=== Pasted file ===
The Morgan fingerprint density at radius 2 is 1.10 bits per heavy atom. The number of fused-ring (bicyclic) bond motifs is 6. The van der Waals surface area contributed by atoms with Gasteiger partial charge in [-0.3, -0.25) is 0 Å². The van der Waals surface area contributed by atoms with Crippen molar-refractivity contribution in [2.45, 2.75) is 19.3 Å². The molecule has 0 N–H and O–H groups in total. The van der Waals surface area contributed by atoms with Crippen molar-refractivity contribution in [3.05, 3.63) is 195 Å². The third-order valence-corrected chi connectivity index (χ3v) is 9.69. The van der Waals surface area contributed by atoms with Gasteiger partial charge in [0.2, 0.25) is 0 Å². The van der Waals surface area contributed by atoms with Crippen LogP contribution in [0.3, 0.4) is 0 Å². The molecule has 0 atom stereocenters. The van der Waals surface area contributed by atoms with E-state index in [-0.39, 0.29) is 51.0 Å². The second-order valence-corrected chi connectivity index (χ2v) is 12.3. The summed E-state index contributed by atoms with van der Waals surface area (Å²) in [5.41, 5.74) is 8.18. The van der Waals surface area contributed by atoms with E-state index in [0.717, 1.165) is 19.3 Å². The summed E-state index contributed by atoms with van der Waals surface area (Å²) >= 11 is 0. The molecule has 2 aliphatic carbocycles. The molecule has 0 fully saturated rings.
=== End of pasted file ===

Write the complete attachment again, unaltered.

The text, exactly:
The Morgan fingerprint density at radius 2 is 1.10 bits per heavy atom. The number of fused-ring (bicyclic) bond motifs is 6. The van der Waals surface area contributed by atoms with Gasteiger partial charge in [-0.3, -0.25) is 0 Å². The van der Waals surface area contributed by atoms with Crippen molar-refractivity contribution in [2.45, 2.75) is 19.3 Å². The molecule has 0 N–H and O–H groups in total. The van der Waals surface area contributed by atoms with Crippen molar-refractivity contribution in [3.05, 3.63) is 195 Å². The third-order valence-corrected chi connectivity index (χ3v) is 9.69. The van der Waals surface area contributed by atoms with Gasteiger partial charge in [0.2, 0.25) is 0 Å². The van der Waals surface area contributed by atoms with Crippen LogP contribution in [0.3, 0.4) is 0 Å². The molecule has 0 atom stereocenters. The van der Waals surface area contributed by atoms with E-state index in [-0.39, 0.29) is 51.0 Å². The second-order valence-corrected chi connectivity index (χ2v) is 12.3. The summed E-state index contributed by atoms with van der Waals surface area (Å²) in [5.41, 5.74) is 8.18. The van der Waals surface area contributed by atoms with E-state index in [0.717, 1.165) is 19.3 Å². The summed E-state index contributed by atoms with van der Waals surface area (Å²) >= 11 is 0. The molecule has 2 aliphatic carbocycles. The molecule has 0 fully saturated rings.